by Krisha McCoy, MS
Anatomy and Physiology
A woman's breasts are composed of glandular tissue and ducts, fat, connective tissue, blood vessels, and lymph vessels. The glands produce and secrete milk for breastfeeding an infant.
Changes in the breast are common. A woman's breast tissue changes over the course of her lifetime. It also changes during her menstrual cycle or if she is taking hormones.
One type of breast change is the development of a lump or mass. Breast masses are often found upon self-examination or by a mammogram. Most are not cancerous; about 80% of breast lumps that require a biopsy prove to be benign. A breast biopsy is necessary to determine if a mass is cancerous.
Reasons for Procedure
A lumpectomy can be used to both diagnose and treat a suspicious mass or lump in the breast. When used to treat breast cancer, a lumpectomy is often referred to as breast conservation therapy because it's intended to preserve the appearance of the breast.
In a lumpectomy, a suspicious mass, along with a margin of surrounding tissue, is removed from the breast and sent to a laboratory for examination. This differs from a simple biopsy in which the mass is removed but the surrounding tissue is left in place.
If the mass is found to be cancerous, a lumpectomy is usually combined with radiation therapy to ensure that all of the cancer has been successfully removed or treated. Additional treatments may include: Chemotherapy and hormonal therapy.
If your surgery requires general anesthesia, you should make some preparations in the days leading up to your procedure: Arrange for a ride to and from the hospital. The night before, eat a light meal and do not eat or drink anything after midnight. If you regularly take medications, ask your doctor about the need to temporarily discontinue them. Do not start taking any new medications before consulting your doctor.
Depending on what you and your doctor decide, a lumpectomy may be performed under local or general anesthesia. If local anesthesia is used, your doctor will numb the tissue around the lump before removing it, and you will be awake for the procedure. If general anesthesia is used, you will be kept asleep.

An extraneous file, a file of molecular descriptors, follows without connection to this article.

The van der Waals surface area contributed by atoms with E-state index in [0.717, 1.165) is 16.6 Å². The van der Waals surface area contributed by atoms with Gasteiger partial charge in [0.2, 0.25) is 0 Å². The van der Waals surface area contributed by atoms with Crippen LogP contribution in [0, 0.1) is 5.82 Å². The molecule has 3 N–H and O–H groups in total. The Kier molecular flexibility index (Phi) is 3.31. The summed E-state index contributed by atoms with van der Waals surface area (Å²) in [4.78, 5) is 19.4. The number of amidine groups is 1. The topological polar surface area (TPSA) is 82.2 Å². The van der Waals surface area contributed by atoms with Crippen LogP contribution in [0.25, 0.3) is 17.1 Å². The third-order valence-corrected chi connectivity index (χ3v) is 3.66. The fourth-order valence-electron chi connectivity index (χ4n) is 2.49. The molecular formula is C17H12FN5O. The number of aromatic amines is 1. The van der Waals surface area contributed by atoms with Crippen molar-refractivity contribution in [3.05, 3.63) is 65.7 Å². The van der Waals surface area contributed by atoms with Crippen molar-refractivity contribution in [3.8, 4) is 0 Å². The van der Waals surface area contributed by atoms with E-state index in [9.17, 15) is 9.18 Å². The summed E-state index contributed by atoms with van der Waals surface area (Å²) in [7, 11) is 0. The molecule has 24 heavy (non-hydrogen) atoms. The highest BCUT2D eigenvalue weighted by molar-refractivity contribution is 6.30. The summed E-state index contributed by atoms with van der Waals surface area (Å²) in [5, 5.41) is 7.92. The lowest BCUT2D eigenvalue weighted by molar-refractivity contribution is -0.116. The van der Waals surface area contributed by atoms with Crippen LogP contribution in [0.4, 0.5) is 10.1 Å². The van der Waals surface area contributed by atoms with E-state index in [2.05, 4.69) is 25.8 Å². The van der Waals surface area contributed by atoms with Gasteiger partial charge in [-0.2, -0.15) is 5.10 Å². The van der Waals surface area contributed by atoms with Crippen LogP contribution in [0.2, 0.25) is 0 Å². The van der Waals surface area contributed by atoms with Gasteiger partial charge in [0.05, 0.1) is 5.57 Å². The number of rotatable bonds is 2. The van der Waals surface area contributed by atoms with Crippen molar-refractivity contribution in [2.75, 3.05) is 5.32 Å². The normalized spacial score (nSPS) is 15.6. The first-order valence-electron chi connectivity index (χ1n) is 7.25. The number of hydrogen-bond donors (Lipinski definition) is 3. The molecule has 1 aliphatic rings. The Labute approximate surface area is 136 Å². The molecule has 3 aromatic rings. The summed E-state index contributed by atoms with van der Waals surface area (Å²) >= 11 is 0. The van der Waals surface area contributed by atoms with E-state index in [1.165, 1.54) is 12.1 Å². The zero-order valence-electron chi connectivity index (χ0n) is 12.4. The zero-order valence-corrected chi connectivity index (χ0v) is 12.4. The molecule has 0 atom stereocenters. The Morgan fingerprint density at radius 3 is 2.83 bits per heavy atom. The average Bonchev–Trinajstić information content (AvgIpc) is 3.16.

If your breast lump can be felt, your doctor will simply make an incision in your breast and remove the lump and surrounding tissue. Depending on the size of the lump, he or she may insert a temporary drain before stitching the incision closed.
If your lump is cancerous, your surgeon may also perform a sentinel node biopsy or an axillary lymph node dissection, in which he or she removes several lymph nodes from your underarm to see if any cancer cells have spread there.
If your lump cannot be felt, a radiologist may use a mammogram or ultrasound to guide the insertion of a needle and wire into the mass. Your surgeon will then make an incision at that location, remove the targeted area, place a drain if necessary, and stitch the incision closed.
Risks and Benefits
Complications associated with lumpectomy are rare, but may include: a slight change in the breast's appearance, such as dimpling, scarring, or asymmetry of the two breasts, accumulation of fluid in the wound, infection, loss of sensation to the nipple, complications of general or local anesthesia, and/or persistent bleeding.
Benefits of lumpectomy include: diagnosis of a breast lump as benign or cancerous, removal of a suspicious or cancerous mass, and/or avoidance of more extensive, disfiguring breast cancer surgery.
In a lumpectomy, or any procedure, you and your doctor must carefully weigh the risks and benefits to determine whether it is the most appropriate treatment choice for you.
After the Procedure
After a lumpectomy, little recovery time is necessary. You will probably go home the same day as the procedure.
Your doctor will want to see you several days after the procedure to examine the wound, remove any sutures or drains left in place, and to inform you of the results of the surgery. If your lump is cancerous, you and your doctor will discuss the need for additional treatments, such as radiation therapy, chemotherapy, and/or hormonal therapy.
Be sure to contact your doctor promptly if you experience: a fever over 101°F, increased pain, warmth, or redness at the incision site, swelling that does not subside in a few days, excessive bleeding or discharge at the incision site, cough, chest pain, or shortness of breath.
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